Within weeks of the Twitter board’s approval of Elon Musk’s unsolicited bid to take the company private, the South African-born billionaire came down with a severe case of buyer’s remorse. Twitter was not happy, and after Musk decided not to go through with the purchase, the social media company quickly sued him. In advance of the trial, set for October despite Musk’s attempts to push it back to 2023, Elon Musk is apparently preparing for the worst-case scenario of being forced to consummate the deal.
With Tesla stock on a rebound, Musk has just sold $6.9 billion worth of shares in his electric car company, a move disclosed in regulatory filings on Tuesday. Musk got an average of $869 for the shares, which is significantly more than the $628 that TSLA shares were trading at in late May. TSLA had hit its 2022 peak of $1,145 on April 4, the day after Musk revealed his purchase of 9.2 percent of Twitter’s outstanding shares.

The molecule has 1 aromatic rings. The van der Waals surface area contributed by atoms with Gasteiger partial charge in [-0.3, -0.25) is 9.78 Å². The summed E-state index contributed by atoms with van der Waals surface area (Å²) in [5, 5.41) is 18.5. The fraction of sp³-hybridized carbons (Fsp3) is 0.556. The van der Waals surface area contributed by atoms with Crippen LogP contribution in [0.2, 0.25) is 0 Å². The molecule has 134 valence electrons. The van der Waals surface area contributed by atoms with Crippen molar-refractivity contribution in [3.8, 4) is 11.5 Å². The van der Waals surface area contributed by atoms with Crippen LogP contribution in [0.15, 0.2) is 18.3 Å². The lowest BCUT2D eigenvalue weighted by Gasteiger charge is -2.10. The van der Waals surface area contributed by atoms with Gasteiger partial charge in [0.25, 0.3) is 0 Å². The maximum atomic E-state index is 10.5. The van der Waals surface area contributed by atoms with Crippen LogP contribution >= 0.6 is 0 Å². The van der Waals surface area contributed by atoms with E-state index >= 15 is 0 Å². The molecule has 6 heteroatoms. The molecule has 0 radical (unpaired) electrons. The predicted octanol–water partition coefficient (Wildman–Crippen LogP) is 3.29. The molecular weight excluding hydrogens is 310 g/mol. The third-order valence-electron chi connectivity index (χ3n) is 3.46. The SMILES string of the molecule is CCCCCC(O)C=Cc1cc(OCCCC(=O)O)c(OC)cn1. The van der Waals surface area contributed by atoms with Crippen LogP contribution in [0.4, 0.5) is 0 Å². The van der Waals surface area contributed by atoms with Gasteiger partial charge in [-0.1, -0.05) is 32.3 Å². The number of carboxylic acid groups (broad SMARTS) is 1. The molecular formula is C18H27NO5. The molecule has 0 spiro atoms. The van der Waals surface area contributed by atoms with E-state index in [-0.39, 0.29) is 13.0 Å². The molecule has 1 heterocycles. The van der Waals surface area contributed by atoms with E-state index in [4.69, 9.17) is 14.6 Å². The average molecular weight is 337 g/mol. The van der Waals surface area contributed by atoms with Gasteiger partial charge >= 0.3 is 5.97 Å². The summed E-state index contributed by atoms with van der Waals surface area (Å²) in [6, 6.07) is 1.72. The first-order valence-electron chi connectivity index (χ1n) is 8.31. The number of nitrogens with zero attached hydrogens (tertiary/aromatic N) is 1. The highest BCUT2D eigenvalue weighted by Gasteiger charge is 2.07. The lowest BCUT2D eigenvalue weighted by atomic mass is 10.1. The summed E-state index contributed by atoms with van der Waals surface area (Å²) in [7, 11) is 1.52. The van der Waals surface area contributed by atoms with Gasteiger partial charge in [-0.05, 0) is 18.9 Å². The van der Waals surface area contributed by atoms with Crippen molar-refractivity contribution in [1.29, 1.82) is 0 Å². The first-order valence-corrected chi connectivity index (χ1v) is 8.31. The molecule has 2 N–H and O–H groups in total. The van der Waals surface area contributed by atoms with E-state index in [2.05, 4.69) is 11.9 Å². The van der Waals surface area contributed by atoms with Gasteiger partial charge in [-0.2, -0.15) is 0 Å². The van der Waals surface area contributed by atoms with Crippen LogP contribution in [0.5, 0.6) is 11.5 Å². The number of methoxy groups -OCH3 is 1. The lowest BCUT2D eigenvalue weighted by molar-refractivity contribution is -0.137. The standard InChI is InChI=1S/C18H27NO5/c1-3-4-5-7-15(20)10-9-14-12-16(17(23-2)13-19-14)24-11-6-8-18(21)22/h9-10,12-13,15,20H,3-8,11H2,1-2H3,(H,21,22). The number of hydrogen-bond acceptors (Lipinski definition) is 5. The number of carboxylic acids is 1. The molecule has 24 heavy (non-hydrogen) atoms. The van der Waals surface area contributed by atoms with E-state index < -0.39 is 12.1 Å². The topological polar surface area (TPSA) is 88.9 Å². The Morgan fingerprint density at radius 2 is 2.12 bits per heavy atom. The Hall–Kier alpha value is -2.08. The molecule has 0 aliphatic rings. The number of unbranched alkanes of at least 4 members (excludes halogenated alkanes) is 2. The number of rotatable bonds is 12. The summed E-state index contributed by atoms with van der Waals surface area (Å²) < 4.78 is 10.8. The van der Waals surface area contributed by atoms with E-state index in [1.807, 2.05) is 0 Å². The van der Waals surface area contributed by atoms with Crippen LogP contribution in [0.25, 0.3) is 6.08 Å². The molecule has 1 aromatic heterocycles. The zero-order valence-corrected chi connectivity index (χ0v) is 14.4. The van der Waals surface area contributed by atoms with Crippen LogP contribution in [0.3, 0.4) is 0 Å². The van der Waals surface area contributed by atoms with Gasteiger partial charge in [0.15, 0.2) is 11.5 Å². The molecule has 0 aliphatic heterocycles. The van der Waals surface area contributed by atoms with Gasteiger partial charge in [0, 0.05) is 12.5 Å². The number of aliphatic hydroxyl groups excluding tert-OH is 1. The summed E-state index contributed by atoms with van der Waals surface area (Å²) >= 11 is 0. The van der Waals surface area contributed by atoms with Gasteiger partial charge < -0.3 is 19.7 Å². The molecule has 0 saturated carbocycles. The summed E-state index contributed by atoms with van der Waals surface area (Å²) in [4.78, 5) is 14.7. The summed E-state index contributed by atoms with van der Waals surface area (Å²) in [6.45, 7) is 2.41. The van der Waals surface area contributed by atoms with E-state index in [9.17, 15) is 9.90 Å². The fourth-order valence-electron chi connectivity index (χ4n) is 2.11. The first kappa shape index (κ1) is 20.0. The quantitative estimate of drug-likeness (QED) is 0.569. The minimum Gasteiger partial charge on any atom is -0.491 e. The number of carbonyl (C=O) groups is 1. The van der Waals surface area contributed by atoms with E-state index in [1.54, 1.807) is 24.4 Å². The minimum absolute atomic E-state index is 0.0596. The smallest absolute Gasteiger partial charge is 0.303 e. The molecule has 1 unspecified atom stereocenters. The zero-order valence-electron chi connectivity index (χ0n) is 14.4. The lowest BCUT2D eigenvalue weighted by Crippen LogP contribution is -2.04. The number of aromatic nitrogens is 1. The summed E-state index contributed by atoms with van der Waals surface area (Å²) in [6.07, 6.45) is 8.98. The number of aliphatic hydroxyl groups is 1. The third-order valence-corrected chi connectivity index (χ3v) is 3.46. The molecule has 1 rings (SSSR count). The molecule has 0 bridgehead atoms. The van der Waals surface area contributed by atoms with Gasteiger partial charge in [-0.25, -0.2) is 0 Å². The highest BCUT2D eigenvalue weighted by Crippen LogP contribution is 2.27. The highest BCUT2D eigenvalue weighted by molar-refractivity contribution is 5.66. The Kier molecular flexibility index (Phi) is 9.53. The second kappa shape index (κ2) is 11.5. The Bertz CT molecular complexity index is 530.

In late April, after announcing his plans to buy Twitter, Musk unloaded $8.5 billion in Tesla stock, saying at the time that there were “no further TSLA sales planned after today.”
Although he has some financing lined up, the share of the sale price that Musk is personally responsible for could be north of $33 billion. As Twitter noted in its lawsuit, “The other terms Musk offered and agreed to were, as he touted, ‘seller friendly.’ There is no financing contingency and no diligence condition,” the complaint said. “The deal is backed by airtight debt and equity commitments. Musk has personally committed $33.5 billion.”
By selling TSLA now, when the stock has rebounded from its May nadir, Musk avoids an emergency sale of Tesla stock—possibly at a lower price—in case the Delaware court forces the transaction to go through. While there is a $1 billion breakup fee in the purchase agreement, getting out of the deal requires more than deep regret on Musk’s part. There needs to be a “material adverse event” at Twitter or a finding that Musk was materially misled about the social media platform’s business. Musk is taking that second route, arguing that Twitter is so plagued by spam bots that his finance people cannot possibly accurately evaluate Twitter’s business prospects.